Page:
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The more things change ...

By Stephen Hagan - posted Wednesday, 13 December 2006

The more things change - the more they stay the same.

What an eventful few months Australian women have had to endure with the media going into a frenzy over a number of high profile verbal and physical abuse cases that, by their very brazen nature, deserved the probing glare of the nation.

The names of Trenton Cunningham, Pru Goward, Sheik Taj din al-Hilali, David Barnett and Mal Brough, featured prominently in the tabloids and evening newsreels in what would otherwise have been another uneventful month of media speculations on interest rates, exit strategies for Aussie soldiers involved in a no-brainer war in the Middle East, Telstra III share price and petrol prices.


The first story that came to the nation’s attention was the heart-rending saga of an Indigenous Tiwi Island woman, Jodie Palipuaminni, who against the advice of caring family members and the courts returned to her violent partner, Trenton Cunningham, with catastrophic consequences.

Anne Barker, speaking on Mark Colvin’s ABC Radio National show on September 20, commented that the most tragic thing about Jodie Palipuaminni's death was that it was so preventable.

“By the time her husband, Trenton Cunningham, beat her to death in May last year, she'd suffered 11 years of the most horrific domestic violence."

Cunningham had already spent 18 months in jail for two earlier assaults (including pouring boiling water over her) and at the time of her death he was on parole, with strict orders that he was not even allowed to live on the same island as his wife.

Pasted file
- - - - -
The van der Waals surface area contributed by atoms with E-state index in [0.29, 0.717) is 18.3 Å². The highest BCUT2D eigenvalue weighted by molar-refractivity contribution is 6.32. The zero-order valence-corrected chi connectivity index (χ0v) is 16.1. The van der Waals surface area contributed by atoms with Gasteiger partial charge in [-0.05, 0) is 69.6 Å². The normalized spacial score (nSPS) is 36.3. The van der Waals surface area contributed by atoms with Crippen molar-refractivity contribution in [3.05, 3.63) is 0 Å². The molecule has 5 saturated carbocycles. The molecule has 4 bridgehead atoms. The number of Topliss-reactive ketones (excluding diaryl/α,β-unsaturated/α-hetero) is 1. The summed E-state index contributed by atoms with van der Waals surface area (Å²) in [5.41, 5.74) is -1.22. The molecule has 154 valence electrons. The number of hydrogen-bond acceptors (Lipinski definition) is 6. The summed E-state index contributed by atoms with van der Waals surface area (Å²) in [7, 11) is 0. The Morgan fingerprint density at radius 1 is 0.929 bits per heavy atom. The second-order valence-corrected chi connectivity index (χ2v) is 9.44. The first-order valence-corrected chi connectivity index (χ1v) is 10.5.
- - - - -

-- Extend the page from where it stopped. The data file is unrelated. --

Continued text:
Yet parole officers admitted recently in court that, 18 months after Cunningham's release, they weren't even aware that he was again living with his wife in breach of his parole conditions.

They only became aware when, on May 25 last year, he killed her.


In that last brutal attack, Jodie Palipuaminni sustained a ruptured liver, serious head injuries, three cracked ribs, skin burns and heavy trauma to the chest and abdomen. She was pregnant at the time.

Counsel assisting the coroner, Jon Tippett QC, speaking on the same program said, "… the fact that Mrs Palipuaminni died at the hands of her husband was not surprising. It was an event that was entirely predictable and had been predicted".

Trenton Cunningham was convicted last month of manslaughter and is now serving an 11-year jail term.

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About the Author

Stephen Hagan is Editor of the National Indigenous Times, award winning author, film maker and 2006 NAIDOC Person of the Year.

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